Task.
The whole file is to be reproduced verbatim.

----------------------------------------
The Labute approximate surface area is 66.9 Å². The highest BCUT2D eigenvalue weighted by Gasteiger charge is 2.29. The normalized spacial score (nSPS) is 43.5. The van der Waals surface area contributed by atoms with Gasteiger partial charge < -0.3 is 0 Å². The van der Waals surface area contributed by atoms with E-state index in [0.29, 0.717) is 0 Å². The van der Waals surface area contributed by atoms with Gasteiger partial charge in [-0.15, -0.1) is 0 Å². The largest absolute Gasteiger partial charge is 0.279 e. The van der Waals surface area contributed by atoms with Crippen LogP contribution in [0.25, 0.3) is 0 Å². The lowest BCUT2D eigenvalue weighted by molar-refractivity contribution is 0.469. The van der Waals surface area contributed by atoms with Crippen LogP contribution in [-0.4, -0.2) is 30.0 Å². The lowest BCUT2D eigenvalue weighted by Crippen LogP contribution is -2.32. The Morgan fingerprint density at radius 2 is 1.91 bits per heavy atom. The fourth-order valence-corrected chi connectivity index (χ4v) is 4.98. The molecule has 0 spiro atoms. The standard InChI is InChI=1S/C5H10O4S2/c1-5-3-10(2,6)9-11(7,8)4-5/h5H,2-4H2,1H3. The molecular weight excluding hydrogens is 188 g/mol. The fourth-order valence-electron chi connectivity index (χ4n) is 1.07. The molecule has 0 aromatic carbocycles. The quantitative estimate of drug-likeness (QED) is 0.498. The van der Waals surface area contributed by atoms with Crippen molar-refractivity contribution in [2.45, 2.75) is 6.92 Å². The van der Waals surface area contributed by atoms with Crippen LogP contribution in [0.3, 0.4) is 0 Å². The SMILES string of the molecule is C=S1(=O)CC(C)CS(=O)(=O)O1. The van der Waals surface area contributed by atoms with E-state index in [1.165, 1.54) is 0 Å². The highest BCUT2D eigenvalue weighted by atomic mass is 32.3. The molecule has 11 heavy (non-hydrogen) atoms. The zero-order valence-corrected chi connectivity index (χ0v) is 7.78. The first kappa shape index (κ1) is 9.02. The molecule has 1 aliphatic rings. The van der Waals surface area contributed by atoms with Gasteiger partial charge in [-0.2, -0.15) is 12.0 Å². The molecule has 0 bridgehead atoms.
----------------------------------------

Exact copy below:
The Labute approximate surface area is 66.9 Å². The highest BCUT2D eigenvalue weighted by Gasteiger charge is 2.29. The normalized spacial score (nSPS) is 43.5. The van der Waals surface area contributed by atoms with Gasteiger partial charge < -0.3 is 0 Å². The van der Waals surface area contributed by atoms with E-state index in [0.29, 0.717) is 0 Å². The van der Waals surface area contributed by atoms with Gasteiger partial charge in [-0.15, -0.1) is 0 Å². The largest absolute Gasteiger partial charge is 0.279 e. The van der Waals surface area contributed by atoms with Crippen LogP contribution in [0.25, 0.3) is 0 Å². The lowest BCUT2D eigenvalue weighted by molar-refractivity contribution is 0.469. The van der Waals surface area contributed by atoms with Crippen LogP contribution in [-0.4, -0.2) is 30.0 Å². The lowest BCUT2D eigenvalue weighted by Crippen LogP contribution is -2.32. The Morgan fingerprint density at radius 2 is 1.91 bits per heavy atom. The fourth-order valence-corrected chi connectivity index (χ4v) is 4.98. The molecule has 0 spiro atoms. The standard InChI is InChI=1S/C5H10O4S2/c1-5-3-10(2,6)9-11(7,8)4-5/h5H,2-4H2,1H3. The molecular weight excluding hydrogens is 188 g/mol. The fourth-order valence-electron chi connectivity index (χ4n) is 1.07. The molecule has 0 aromatic carbocycles. The quantitative estimate of drug-likeness (QED) is 0.498. The van der Waals surface area contributed by atoms with Crippen molar-refractivity contribution in [2.45, 2.75) is 6.92 Å². The van der Waals surface area contributed by atoms with Crippen LogP contribution in [0.3, 0.4) is 0 Å². The SMILES string of the molecule is C=S1(=O)CC(C)CS(=O)(=O)O1. The van der Waals surface area contributed by atoms with E-state index in [1.165, 1.54) is 0 Å². The highest BCUT2D eigenvalue weighted by atomic mass is 32.3. The molecule has 11 heavy (non-hydrogen) atoms. The zero-order valence-corrected chi connectivity index (χ0v) is 7.78. The first kappa shape index (κ1) is 9.02. The molecule has 1 aliphatic rings. The van der Waals surface area contributed by atoms with Gasteiger partial charge in [-0.2, -0.15) is 12.0 Å². The molecule has 0 bridgehead atoms.